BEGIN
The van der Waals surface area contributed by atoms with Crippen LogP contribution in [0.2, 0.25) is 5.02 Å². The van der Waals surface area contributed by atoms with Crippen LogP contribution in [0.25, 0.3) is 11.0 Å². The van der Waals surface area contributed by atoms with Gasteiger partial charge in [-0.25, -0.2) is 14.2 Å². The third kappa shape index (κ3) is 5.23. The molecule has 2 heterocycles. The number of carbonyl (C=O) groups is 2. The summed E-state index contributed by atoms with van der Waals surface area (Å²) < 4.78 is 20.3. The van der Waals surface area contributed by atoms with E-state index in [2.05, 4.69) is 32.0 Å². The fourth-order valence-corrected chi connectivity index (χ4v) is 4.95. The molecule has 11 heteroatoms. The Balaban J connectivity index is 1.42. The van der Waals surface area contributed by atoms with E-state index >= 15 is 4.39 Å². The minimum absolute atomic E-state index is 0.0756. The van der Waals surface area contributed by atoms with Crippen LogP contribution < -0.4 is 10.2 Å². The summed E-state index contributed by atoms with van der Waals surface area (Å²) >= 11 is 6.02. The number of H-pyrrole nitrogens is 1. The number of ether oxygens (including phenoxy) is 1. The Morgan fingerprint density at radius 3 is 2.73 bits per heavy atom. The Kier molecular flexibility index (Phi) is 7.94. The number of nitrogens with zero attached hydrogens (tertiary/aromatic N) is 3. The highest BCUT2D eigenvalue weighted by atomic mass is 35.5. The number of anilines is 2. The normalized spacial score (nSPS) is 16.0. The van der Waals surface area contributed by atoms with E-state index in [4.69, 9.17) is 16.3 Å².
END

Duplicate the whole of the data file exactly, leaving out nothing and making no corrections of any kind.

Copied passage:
The van der Waals surface area contributed by atoms with Crippen LogP contribution in [0.2, 0.25) is 5.02 Å². The van der Waals surface area contributed by atoms with Crippen LogP contribution in [0.25, 0.3) is 11.0 Å². The van der Waals surface area contributed by atoms with Gasteiger partial charge in [-0.25, -0.2) is 14.2 Å². The third kappa shape index (κ3) is 5.23. The molecule has 2 heterocycles. The number of carbonyl (C=O) groups is 2. The summed E-state index contributed by atoms with van der Waals surface area (Å²) < 4.78 is 20.3. The van der Waals surface area contributed by atoms with E-state index in [2.05, 4.69) is 32.0 Å². The fourth-order valence-corrected chi connectivity index (χ4v) is 4.95. The molecule has 11 heteroatoms. The Balaban J connectivity index is 1.42. The van der Waals surface area contributed by atoms with E-state index >= 15 is 4.39 Å². The minimum absolute atomic E-state index is 0.0756. The van der Waals surface area contributed by atoms with Crippen LogP contribution < -0.4 is 10.2 Å². The summed E-state index contributed by atoms with van der Waals surface area (Å²) >= 11 is 6.02. The number of H-pyrrole nitrogens is 1. The number of ether oxygens (including phenoxy) is 1. The Morgan fingerprint density at radius 3 is 2.73 bits per heavy atom. The Kier molecular flexibility index (Phi) is 7.94. The number of nitrogens with zero attached hydrogens (tertiary/aromatic N) is 3. The highest BCUT2D eigenvalue weighted by atomic mass is 35.5. The number of anilines is 2. The normalized spacial score (nSPS) is 16.0. The van der Waals surface area contributed by atoms with E-state index in [4.69, 9.17) is 16.3 Å².